Don't Give Up On Serving the Nation

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I teach at two great graduate schools at George Washington and Johns Hopkins Universities.  I am privileged to interact with talented and dedicated students, many of whom aspire to work in the national security sector, primarily in the U.S. Intelligence Community (IC).

Since the election, the questions I hear repeatedly are clear and plaintive, “Should I still pursue working in the government in this Administration?  Will I be welcome? Can I uphold the principles of this democracy in a Trump Administration?”

After more than 30 years of service in the Intelligence Community with some of the finest people I know, I cannot sufficiently capture how these questions and concerns trouble and sadden me.  Many of my outstanding colleagues are still in the IC, mentoring new analysts, leading the effort to safeguard this country, devoting all their energy and smarts to the welfare of this Nation. But we are in need of reinforcements, of a new generation of analysts, operators, and leaders.

I’m not immune to the terrible nastiness of this campaign, the generalizations about federal employees by some Trump supporters, their ignorance of the incredible dedication of the national security workforce, and the extraordinary and groundless criticisms denigrating both military and intelligence leadership and staff.    

But here is what I tell my students:

  • Ignore the hateful tweets from the “alt right” and other hangers on.  Most of these folks cannot hold a candle to you – they lack the temperament, the tenacity, and the brains to be part of the National Security Community. Public service is a special and humbling calling that these critics just do not appreciate because of their embittered agenda.  Don’t let their bitterness cause you to abandon the noble cause of ensuring a safe America and defending the Constitution of the United States.
  • Will you be welcome?  There is no such thing as a perfect work place, but my experience is that hard work and dedication will bring its own rewards in the IC  – not in terms of financial gain but of the satisfaction of a mission that is dedicated to our citizens. If you are prepared to reap the rewards that are beyond financial, that make you proud to walk to your desk each morning, then you have the right stuff and we need you.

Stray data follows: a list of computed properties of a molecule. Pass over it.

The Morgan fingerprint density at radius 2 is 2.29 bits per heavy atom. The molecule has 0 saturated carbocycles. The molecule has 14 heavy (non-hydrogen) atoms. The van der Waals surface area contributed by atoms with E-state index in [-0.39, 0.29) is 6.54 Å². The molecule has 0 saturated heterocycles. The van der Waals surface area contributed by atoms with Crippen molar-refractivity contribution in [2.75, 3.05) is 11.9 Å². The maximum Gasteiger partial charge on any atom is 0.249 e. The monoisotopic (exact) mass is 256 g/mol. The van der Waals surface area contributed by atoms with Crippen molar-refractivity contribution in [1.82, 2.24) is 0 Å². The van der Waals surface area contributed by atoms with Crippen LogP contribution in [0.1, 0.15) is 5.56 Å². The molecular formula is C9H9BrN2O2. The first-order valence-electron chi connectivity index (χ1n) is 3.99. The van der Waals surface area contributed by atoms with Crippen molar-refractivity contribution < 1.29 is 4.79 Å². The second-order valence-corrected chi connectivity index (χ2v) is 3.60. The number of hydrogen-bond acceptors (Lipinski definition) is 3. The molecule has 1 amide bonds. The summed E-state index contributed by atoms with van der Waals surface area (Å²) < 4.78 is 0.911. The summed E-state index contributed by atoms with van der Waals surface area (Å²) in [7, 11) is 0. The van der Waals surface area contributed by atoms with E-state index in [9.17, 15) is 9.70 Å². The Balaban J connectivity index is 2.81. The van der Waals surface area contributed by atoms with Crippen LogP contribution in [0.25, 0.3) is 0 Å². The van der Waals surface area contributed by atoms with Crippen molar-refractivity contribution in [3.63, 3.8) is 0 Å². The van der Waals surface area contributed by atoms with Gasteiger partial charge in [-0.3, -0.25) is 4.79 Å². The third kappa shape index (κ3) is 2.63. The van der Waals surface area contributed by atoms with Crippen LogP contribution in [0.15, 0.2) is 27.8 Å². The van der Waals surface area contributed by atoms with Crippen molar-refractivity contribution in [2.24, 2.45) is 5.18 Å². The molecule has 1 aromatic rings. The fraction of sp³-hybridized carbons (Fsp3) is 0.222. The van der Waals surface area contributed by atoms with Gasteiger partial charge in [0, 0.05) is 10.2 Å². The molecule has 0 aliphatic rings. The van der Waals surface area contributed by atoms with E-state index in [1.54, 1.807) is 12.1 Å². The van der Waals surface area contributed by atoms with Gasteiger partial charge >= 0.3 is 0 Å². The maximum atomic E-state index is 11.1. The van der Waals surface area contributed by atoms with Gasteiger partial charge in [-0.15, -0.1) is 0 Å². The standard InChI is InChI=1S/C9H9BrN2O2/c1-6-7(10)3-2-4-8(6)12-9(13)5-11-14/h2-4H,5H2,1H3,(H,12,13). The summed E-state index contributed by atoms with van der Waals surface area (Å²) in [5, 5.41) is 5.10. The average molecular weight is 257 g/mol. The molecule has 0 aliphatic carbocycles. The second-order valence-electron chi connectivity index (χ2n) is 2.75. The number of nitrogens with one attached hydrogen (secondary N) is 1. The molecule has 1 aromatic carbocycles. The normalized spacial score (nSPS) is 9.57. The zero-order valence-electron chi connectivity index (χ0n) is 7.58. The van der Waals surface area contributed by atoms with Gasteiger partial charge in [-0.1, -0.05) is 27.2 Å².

• You will learn a great deal from the people around you, many of whom come from completely different backgrounds. You will have the wonderful experience of working with individuals who have different political opinions, upbringings, and religious beliefs, but who come together to do the work of the nation.  I guarantee that you may not always agree, but you will not feel isolated because you will all come together in support of your mission. 
  • I recognize that some of you fear being asked to act in support of a questionable policy or perhaps even an illegal order.  I cannot guarantee that you will be able to avoid the ethical and legal dilemmas inherent in intelligence operations.  You may well face challenges from leaders who do not share your values.  You will have to judge our leaders and your commander-in-chief by their actions, and hopefully these actions will differ markedly from campaign rhetoric. 
  • I urge you to find the right mentors who can teach you to speak truth to power and suggest better solutions.  And I hope that our current intelligence leaders, at the mid-level and higher, will demonstrate the courage of their convictions to you.  The U.S. Intelligence Community must be forthright with any Administration and refuse to diffuse its analysis because of politicization or erroneous perceptions.

The greatest defense to an abuse of power are people like you who understand the law and responsibilities that come with the immense capabilities of our intelligence agencies.  You understand the law and the need to balance the protection of civil liberties with national security. The more people like you who join our Intelligence Community, the less likely that abuse of power becomes.  

When I spoke at my own retirement ceremony, I paraphrased a quotation often ascribed to Edmund Burke, “The only thing necessary for the triumph of evil is for good men and women to do nothing.”  I concluded then, as I do now, I am deeply thankful for the opportunity to work with good men and women who did not avoid the fight, but instead committed themselves to stand together for their mission and for our nation.  Especially now, I urge you to do the same.

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